Conscious Consumerism: The Other Three R’s

Most of us learn the “Reduce, Reuse, Recycle” bit when we’re young. Well at least when I grew up it was a large focus. I think that is why I do so well with those three R’s, I have been hearing them since the first grade. Thrifting or passing down your clothing and household items is a great way to Reuse and Recycle (check out my Conscious Consumerism article on thrifting). There’s no such thing as a perfect environmentalist and everyone has things we can be doing better! Of course these first three R’s are an excellent start, but it doesn’t cover everything when it comes to how we can help the environment. 

The other “three R’s” are refuse, repair, and rethink/re-purpose. These are often left out of the conversation due to humans ever growing over consumption rate. Reduce makes an excellent starting place for this large issue. Number 1 thing to do is stop buying as many things, try buying more bulk items (see our Refill Station), live more minimally , reduce the amount of stuff you have and lastly, going vegan is one of the best ways I have found to reduce my waste (See the environmental effects of different milk options here).

Refuse is one I find compelling. All those flyers you get in the mail, the free item at superstore that might end up in the trash next week, receipts you will never look at again, the single use plastic that is constantly thrown at us, the one hundredth toothbrush you get from the dentist. All these things can be avoided with a simple “No thank you”. Not only will this reduce the amount of unnecessary, miscellaneous things you have in your life, it will also keep those things out of the landfills. Other things to refuse in your life is products from companies that don’t have the same standards as what you expect they might. Whether it’s unfair wages, unsafe working conditions, lack of environmental responsibility… anything that is important to you should be important to the companies you support. Next time someone offers you something, think before you accept it… do I really need or want this item in my life and is it coming from a place that I support.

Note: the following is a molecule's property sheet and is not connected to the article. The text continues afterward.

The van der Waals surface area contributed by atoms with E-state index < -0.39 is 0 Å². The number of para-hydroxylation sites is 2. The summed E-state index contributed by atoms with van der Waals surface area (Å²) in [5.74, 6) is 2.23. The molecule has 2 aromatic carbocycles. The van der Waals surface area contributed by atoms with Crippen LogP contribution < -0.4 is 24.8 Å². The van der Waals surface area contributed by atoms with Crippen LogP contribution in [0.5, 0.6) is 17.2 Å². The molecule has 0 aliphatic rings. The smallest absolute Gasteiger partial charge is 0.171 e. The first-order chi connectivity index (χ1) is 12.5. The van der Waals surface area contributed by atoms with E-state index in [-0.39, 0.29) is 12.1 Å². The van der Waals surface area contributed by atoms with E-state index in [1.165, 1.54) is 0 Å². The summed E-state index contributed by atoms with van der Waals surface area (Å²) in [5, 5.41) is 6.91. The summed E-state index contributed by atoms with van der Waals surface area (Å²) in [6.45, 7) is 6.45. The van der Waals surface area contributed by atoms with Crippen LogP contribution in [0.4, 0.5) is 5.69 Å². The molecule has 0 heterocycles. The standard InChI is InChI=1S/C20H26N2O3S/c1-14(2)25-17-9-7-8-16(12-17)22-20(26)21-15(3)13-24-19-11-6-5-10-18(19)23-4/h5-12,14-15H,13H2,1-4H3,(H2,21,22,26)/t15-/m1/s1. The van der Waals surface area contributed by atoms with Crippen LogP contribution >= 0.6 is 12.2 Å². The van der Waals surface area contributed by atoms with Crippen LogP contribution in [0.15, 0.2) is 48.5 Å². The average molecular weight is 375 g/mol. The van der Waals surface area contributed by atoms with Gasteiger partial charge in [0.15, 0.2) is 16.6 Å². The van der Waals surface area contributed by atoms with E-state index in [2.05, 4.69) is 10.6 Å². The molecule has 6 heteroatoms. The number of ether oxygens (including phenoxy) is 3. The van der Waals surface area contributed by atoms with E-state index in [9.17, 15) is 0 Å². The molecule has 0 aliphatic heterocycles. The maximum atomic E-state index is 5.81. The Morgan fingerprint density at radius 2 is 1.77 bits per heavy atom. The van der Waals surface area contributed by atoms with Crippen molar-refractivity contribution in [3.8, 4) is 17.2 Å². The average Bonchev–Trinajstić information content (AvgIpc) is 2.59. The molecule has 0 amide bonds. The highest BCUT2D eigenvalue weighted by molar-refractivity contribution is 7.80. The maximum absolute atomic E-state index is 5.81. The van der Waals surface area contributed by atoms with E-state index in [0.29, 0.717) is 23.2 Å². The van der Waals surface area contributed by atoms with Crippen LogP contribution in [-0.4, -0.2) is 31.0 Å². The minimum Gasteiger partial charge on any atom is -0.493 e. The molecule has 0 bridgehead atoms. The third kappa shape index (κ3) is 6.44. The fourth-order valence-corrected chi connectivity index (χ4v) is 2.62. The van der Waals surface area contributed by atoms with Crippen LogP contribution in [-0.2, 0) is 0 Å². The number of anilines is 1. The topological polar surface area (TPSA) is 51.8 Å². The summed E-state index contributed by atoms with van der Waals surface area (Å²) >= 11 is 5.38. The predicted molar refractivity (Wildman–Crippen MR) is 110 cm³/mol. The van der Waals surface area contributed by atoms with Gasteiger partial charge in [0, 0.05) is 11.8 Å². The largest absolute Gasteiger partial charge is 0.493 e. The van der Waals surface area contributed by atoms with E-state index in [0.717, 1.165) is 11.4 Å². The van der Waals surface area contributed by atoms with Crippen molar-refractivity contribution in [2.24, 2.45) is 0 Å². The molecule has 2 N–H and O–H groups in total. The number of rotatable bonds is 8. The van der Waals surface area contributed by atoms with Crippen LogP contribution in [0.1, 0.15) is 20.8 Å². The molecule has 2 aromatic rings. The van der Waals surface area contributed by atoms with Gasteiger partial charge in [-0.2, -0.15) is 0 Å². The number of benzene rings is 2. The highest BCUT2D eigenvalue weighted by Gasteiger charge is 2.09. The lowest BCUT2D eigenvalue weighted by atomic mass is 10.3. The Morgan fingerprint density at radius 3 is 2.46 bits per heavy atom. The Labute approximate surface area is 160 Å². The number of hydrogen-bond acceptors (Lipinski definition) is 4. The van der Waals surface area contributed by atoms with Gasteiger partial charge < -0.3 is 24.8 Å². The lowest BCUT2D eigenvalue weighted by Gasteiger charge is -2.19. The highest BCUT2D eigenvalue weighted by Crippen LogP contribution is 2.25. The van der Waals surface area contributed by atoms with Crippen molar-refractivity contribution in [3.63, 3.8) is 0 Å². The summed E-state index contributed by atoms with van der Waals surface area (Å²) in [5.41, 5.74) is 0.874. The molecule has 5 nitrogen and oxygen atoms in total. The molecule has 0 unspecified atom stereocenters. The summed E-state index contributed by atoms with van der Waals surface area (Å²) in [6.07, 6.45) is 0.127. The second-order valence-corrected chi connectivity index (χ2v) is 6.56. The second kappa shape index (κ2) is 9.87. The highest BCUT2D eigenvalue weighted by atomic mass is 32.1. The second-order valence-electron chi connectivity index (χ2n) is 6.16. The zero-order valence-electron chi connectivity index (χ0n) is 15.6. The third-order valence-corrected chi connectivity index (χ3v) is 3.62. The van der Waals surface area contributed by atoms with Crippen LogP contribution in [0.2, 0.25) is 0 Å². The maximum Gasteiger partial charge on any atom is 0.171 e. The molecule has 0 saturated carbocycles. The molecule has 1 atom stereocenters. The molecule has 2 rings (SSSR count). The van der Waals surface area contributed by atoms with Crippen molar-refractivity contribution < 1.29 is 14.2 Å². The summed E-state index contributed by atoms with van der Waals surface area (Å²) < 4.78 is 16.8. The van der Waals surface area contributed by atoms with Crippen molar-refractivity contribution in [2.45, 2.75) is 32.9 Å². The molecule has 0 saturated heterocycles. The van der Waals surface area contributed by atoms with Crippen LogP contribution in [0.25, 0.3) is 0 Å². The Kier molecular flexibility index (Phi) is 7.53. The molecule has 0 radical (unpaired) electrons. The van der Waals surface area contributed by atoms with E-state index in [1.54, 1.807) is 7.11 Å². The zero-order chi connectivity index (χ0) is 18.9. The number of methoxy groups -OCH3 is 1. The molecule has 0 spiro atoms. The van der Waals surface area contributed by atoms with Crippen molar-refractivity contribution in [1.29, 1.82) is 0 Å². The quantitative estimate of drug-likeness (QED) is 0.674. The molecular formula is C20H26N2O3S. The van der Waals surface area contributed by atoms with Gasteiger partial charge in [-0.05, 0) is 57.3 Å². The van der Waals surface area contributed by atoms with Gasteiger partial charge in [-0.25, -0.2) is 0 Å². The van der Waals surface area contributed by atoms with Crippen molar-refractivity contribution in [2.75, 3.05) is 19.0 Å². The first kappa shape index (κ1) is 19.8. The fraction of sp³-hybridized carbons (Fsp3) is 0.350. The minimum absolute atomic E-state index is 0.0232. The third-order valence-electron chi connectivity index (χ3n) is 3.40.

Repair is one I still need to work on. Despite my extreme lack of sewing skills I try my best to repair clothing or items I have worn down; I often ask friends and family to help me do so. Repairing things instead of throwing them away when they get damaged greatly reduces your waste and allows you to keep loving items you aren’t ready to get rid of! I also find this goes outside the realm of repairing. I mean that you don’t always have to replace something if it’s slightly broken. Make use of things that aren’t perfect and try not to replace items that still work. Like buying a new iPhone every time a new one comes out or getting another new pair of sunglasses that are only slightly different than the other 10 pairs you own (I’m guilty of this), we don’t always need new shiny and bright items… a little wear and tear never hurt anyone.

Rethink/re-purpose is one of my favourites and I am continuously trying to find new ways to use my old things! Take the desk my grandpa built my dad almost 40 years ago, my dad and I are refurbishing the entire thing to make it brand new for me to use while studying for University! A re-purposing trend I’ve seen as of late is using old kitchen ware as plant pots! Rethinking your old stuff can be really fun and lets you be creative with the things you already own … plus you can save money! Another way to rethink is simply take a look at your life: what you’re buying, what you’re eating, your waste… collect all of these thoughts and think of new ways you can be better. Becoming more self aware of how you are contributing to the issue and in what ways you can help is a great start to tackling the challenge of becoming less wasteful and more environmentally friendly!